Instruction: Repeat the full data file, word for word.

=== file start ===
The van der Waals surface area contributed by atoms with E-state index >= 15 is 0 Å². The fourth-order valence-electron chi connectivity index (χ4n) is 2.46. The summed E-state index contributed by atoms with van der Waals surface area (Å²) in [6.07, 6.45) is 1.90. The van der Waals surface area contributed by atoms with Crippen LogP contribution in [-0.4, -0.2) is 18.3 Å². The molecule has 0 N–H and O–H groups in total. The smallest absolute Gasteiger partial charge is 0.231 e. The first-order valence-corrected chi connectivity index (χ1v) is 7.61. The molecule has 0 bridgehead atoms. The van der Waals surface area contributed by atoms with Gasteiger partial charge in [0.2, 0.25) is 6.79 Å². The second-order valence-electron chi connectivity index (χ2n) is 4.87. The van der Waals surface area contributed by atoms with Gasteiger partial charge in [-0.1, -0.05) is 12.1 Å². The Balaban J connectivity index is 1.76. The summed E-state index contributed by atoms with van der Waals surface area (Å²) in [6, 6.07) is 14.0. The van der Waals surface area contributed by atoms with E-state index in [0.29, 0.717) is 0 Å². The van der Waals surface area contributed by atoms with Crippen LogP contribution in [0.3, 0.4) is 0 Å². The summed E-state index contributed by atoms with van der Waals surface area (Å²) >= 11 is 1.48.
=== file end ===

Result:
The van der Waals surface area contributed by atoms with E-state index >= 15 is 0 Å². The fourth-order valence-electron chi connectivity index (χ4n) is 2.46. The summed E-state index contributed by atoms with van der Waals surface area (Å²) in [6.07, 6.45) is 1.90. The van der Waals surface area contributed by atoms with Crippen LogP contribution in [-0.4, -0.2) is 18.3 Å². The molecule has 0 N–H and O–H groups in total. The smallest absolute Gasteiger partial charge is 0.231 e. The first-order valence-corrected chi connectivity index (χ1v) is 7.61. The molecule has 0 bridgehead atoms. The van der Waals surface area contributed by atoms with Gasteiger partial charge in [0.2, 0.25) is 6.79 Å². The second-order valence-electron chi connectivity index (χ2n) is 4.87. The van der Waals surface area contributed by atoms with Gasteiger partial charge in [-0.1, -0.05) is 12.1 Å². The Balaban J connectivity index is 1.76. The summed E-state index contributed by atoms with van der Waals surface area (Å²) in [6, 6.07) is 14.0. The van der Waals surface area contributed by atoms with E-state index in [0.29, 0.717) is 0 Å². The van der Waals surface area contributed by atoms with Crippen LogP contribution in [0.3, 0.4) is 0 Å². The summed E-state index contributed by atoms with van der Waals surface area (Å²) >= 11 is 1.48.